The Politics of Bad Options - Why the Eurozone's Problems Have Been So Hard to Resolve [SNSF-funded project "Distributional Conflicts and the Politics of Adjustment in the Eurozone Crisis"]

Ref. 13023

General description

Period

1990-2018

Geographical Space

Worldwide, more detailed analyses for European Economic and Monetary Union member states, especially Austria, Germany, Greece, Ireland, Netherlands and Spain.

Geographical Area

Abstract

The project analyzes how societies’ vulnerabilities to different types of policy responses to the crisis affects their willingness to engage in policies that constribute to a sustainable solution of the euro crisis. The argument builds on the insight that the euro crisis is, at its root, a balance-of-payments crisis and argues that the resulting distributive struggles surrounding the politics of the euro crisis in surplus and deficit countries are distinct but related, and should therefore be analyzed in a unified framework. The vulnerability to internal reforms is inversely related to the willingness to support (in surplus countries) or demand (in deficit countries) transfer payments to crisis countries. Empirically, the project examined how vulnerability profiles affect domestic crisis politics and policies on two levels of analysis, the interest-group and the national level. It used a mixed-methods research design that combined a quantitative analysis of national vulnerability profiles and crisis politics in a wider set of deficit and surplus countries, interest-group surveys in selected Eurozone surplus and deficit countries and qualitative comparative case studies of the domestic politics of the euro crisis in these countries. The overarching goal of the project was to generate an encompassing picture of the distributional politics of the euro crisis and a better understanding of the constraints under which European policymakers operate in their attempts to solve the crisis.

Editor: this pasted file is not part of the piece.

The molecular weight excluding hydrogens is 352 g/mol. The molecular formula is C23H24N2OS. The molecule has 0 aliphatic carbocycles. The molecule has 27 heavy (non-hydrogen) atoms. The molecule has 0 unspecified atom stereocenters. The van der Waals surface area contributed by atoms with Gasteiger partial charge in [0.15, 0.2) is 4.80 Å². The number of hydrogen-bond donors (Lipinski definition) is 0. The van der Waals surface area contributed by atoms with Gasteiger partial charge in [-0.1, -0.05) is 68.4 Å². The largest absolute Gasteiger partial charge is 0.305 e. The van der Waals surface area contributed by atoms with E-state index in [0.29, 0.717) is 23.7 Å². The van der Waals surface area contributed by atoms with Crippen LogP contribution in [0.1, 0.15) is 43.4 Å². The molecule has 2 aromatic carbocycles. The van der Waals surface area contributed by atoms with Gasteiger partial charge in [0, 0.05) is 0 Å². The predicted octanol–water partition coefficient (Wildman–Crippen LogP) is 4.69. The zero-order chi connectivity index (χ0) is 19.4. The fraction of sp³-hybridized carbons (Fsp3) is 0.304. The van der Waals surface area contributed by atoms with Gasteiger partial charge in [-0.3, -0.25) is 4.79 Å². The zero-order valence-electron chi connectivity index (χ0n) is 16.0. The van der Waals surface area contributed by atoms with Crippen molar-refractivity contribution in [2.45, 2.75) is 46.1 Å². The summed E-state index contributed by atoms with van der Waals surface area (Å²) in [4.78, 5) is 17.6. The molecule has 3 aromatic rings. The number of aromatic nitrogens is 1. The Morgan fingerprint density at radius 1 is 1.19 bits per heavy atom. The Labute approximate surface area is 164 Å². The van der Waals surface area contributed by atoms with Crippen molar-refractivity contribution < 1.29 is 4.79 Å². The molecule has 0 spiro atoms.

Results

The project has argued and shown that the trajectory of the Eurozone crisis was shaped by distributive struggles about how the costs of the Eurozone crisis should be divided among countries, and within countries, among different socioeconomic groups. Together with divergent but strongly held ideas about the 'right way' to conduct economic policy and asymmetries in the distribution of power among actors, severe distributive concerns of important actors lie at the root of the difficulties of resolving the Eurozone crisis as well as the difficulties to substantially reform EMU. The project has provided new insights into the politics of the Eurozone crisis by emphasizing three perspectives that have received scant attention in existing research: a comparative perspective on the Eurozone crisis by systematically comparing it to previous financial crises, an analysis of the whole range of policy options, including the ones not chosen, and a unified framework that examines crisis politics not just in deficit-debtor, but also in surplus-creditor countries. The main results of the project are published in the book "The Politics of Bad Options. Why the Eurozone's problems are so hard to resolve" (Walter/Ray/Redeker 2020, Oxford University Press).